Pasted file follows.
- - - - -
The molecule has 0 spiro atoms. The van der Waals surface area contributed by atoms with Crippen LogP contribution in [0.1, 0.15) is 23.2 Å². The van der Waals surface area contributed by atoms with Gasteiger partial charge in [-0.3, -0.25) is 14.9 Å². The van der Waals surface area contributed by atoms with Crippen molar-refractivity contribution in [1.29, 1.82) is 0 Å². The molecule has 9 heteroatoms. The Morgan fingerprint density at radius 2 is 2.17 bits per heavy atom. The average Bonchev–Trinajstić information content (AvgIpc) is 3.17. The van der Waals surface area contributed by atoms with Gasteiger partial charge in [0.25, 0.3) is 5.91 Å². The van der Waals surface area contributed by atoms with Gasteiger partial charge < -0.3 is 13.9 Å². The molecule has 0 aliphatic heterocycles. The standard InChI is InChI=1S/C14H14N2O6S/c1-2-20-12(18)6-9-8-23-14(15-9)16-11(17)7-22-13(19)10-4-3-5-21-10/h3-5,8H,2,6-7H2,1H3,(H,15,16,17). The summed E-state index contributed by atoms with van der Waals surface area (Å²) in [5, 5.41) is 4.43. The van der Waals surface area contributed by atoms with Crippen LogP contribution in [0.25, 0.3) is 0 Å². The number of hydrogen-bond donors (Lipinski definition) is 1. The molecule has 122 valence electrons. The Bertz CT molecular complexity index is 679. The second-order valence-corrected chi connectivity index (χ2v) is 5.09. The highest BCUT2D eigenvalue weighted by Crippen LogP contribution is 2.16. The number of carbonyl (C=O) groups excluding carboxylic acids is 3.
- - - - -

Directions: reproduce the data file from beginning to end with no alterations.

The molecule has 0 spiro atoms. The van der Waals surface area contributed by atoms with Crippen LogP contribution in [0.1, 0.15) is 23.2 Å². The van der Waals surface area contributed by atoms with Gasteiger partial charge in [-0.3, -0.25) is 14.9 Å². The van der Waals surface area contributed by atoms with Crippen molar-refractivity contribution in [1.29, 1.82) is 0 Å². The molecule has 9 heteroatoms. The Morgan fingerprint density at radius 2 is 2.17 bits per heavy atom. The average Bonchev–Trinajstić information content (AvgIpc) is 3.17. The van der Waals surface area contributed by atoms with Gasteiger partial charge in [0.25, 0.3) is 5.91 Å². The van der Waals surface area contributed by atoms with Gasteiger partial charge < -0.3 is 13.9 Å². The molecule has 0 aliphatic heterocycles. The standard InChI is InChI=1S/C14H14N2O6S/c1-2-20-12(18)6-9-8-23-14(15-9)16-11(17)7-22-13(19)10-4-3-5-21-10/h3-5,8H,2,6-7H2,1H3,(H,15,16,17). The summed E-state index contributed by atoms with van der Waals surface area (Å²) in [5, 5.41) is 4.43. The van der Waals surface area contributed by atoms with Crippen LogP contribution in [0.25, 0.3) is 0 Å². The number of hydrogen-bond donors (Lipinski definition) is 1. The molecule has 122 valence electrons. The Bertz CT molecular complexity index is 679. The second-order valence-corrected chi connectivity index (χ2v) is 5.09. The highest BCUT2D eigenvalue weighted by Crippen LogP contribution is 2.16. The number of carbonyl (C=O) groups excluding carboxylic acids is 3.